The assault on "V" beach was a disastrous failure. One battalion of the assault force (1st  Battalion, Royal Dublin Fusiliers) was transported to the beach in open boats, as at the other beaches; a second battalion (1st  Battalion, Royal Munster Fusiliers) and two companies of the 2nd  Battalion, Hampshire Regiment, were embarked aboard a converted collier, the  River Clyde, which was to be grounded on the beach. Turkish fire discipline was excellent. Not a shot was heard until the  River Clyde grounded at 6:22 a.m. At that point, "hell was let loose.”  The Dubliners, in their open boats, were wiped out by rifle and machine gun fire. Moreover, the  River Clyde grounded too far from the beach for the soldiers on board to reach it directly. A bridge of lighters at first went adrift; restored through heroic action by the Navy officers present, it proved to be a passage only to death. Turkish gunners slaughtered infantrymen trying to get across it.  The situation remained no better for the entire duration of the day. Only under cover of darkness that evening were the remaining 1,000 troops aboard the  River Clyde disembarked without loss. The main initial assault had failed, and with it, arguably, the campaign.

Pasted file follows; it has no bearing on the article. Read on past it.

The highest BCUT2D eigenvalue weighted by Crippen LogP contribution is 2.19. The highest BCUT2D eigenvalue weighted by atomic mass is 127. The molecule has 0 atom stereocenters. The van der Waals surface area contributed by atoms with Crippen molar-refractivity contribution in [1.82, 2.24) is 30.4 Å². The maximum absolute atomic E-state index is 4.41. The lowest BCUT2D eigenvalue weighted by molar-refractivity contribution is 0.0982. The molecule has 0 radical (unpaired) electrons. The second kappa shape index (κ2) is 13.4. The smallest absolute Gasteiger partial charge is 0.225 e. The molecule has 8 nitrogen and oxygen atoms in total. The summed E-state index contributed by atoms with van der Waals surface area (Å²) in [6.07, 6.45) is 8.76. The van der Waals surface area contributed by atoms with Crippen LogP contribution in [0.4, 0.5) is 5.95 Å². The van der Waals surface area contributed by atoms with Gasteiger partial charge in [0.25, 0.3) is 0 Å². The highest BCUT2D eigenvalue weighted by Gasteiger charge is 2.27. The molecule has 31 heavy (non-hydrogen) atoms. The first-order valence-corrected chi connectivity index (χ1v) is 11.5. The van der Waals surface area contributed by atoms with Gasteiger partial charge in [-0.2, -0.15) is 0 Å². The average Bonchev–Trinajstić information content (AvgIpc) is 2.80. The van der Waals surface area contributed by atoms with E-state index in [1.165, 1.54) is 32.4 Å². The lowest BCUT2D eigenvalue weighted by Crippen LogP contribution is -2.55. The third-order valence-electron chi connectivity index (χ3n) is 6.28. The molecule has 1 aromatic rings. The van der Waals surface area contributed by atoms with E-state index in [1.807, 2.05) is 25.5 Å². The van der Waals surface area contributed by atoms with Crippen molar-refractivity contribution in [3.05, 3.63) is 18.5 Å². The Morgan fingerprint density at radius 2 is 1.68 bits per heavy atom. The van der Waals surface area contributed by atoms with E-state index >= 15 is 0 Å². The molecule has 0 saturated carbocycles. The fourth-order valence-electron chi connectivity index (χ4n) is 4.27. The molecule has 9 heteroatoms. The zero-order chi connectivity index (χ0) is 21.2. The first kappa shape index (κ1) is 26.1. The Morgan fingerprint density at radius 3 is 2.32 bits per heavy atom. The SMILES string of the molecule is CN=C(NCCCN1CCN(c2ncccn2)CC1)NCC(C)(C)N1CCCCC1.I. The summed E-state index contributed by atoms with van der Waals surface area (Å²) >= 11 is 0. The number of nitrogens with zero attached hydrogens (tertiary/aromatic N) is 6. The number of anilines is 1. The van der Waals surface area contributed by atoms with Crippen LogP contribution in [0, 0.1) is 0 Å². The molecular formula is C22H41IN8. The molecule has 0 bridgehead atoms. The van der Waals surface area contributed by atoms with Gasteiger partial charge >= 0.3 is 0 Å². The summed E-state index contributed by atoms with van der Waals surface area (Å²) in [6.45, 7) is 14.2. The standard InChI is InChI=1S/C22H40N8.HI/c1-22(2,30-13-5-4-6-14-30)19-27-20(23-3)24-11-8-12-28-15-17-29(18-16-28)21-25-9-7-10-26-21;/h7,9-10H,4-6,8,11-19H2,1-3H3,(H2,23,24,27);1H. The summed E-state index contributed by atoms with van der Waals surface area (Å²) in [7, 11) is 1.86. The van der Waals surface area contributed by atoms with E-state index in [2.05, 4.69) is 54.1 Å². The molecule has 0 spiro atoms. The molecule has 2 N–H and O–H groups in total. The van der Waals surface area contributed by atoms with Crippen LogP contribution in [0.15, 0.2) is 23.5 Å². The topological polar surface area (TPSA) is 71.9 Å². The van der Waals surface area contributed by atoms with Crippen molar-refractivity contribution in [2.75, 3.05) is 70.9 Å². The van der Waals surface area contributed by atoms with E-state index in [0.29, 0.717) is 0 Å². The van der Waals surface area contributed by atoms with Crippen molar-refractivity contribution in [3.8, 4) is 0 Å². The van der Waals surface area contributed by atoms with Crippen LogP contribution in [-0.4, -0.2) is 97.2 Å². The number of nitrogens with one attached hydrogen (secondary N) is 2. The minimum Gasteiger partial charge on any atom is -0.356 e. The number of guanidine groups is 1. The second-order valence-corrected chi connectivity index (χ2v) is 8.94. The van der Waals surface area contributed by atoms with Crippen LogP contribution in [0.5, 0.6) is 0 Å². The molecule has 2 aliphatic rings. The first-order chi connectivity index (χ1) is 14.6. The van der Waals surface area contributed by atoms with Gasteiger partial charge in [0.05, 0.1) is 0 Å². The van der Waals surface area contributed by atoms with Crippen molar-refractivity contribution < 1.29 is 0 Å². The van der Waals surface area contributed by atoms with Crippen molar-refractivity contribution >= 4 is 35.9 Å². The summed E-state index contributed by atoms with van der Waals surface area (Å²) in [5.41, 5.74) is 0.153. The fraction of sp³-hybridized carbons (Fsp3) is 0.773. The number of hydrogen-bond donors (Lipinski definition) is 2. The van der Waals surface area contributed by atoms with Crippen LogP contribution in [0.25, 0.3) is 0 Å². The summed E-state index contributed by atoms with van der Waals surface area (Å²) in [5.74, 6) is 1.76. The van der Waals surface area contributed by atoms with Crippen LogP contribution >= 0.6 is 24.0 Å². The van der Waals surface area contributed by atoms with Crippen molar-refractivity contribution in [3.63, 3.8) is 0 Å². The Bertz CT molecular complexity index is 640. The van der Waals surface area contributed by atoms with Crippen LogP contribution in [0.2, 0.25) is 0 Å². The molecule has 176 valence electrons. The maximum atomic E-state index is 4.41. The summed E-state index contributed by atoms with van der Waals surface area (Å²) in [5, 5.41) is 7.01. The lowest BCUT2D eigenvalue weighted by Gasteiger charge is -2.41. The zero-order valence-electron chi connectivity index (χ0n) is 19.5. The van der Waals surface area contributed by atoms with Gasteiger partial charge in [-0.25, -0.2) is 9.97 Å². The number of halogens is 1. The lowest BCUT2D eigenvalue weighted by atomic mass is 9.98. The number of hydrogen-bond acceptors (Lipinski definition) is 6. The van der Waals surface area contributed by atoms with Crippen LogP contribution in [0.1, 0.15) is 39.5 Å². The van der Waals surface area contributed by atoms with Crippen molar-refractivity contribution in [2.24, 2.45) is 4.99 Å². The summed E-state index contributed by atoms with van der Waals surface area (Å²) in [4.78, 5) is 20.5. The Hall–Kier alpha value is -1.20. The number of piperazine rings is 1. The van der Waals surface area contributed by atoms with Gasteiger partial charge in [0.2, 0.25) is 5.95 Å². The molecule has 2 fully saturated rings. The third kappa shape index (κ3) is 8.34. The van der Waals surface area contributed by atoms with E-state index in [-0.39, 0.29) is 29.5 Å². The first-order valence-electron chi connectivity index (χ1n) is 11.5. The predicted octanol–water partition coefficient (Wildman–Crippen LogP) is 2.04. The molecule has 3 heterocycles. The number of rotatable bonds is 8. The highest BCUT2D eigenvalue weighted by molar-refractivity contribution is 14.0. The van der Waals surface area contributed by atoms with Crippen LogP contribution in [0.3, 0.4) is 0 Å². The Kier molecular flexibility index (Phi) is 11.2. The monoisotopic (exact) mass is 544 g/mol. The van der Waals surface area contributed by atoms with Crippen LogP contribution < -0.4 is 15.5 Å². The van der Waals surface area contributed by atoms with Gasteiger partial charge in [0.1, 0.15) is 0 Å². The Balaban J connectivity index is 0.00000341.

In the succeeding days of the campaign, [naval] gunfire played an important role, especially against troops in the open. Naval gunfire was effective against the Turkish flanks, and instrumental in hindering the movement of reinforcements. Turkish counterattacks had to be staged at night rather than during the day because of the effectiveness of the  Navy’s guns. The German commander, Liman von Sanders, testified that “the artillery effect of the hostile battleships constituted a support of extraordinary power for the landing army. . .  The most beneficial aspect of that support at Gallipoli had been the continuing support rendered to the invading troops well after the initial assault.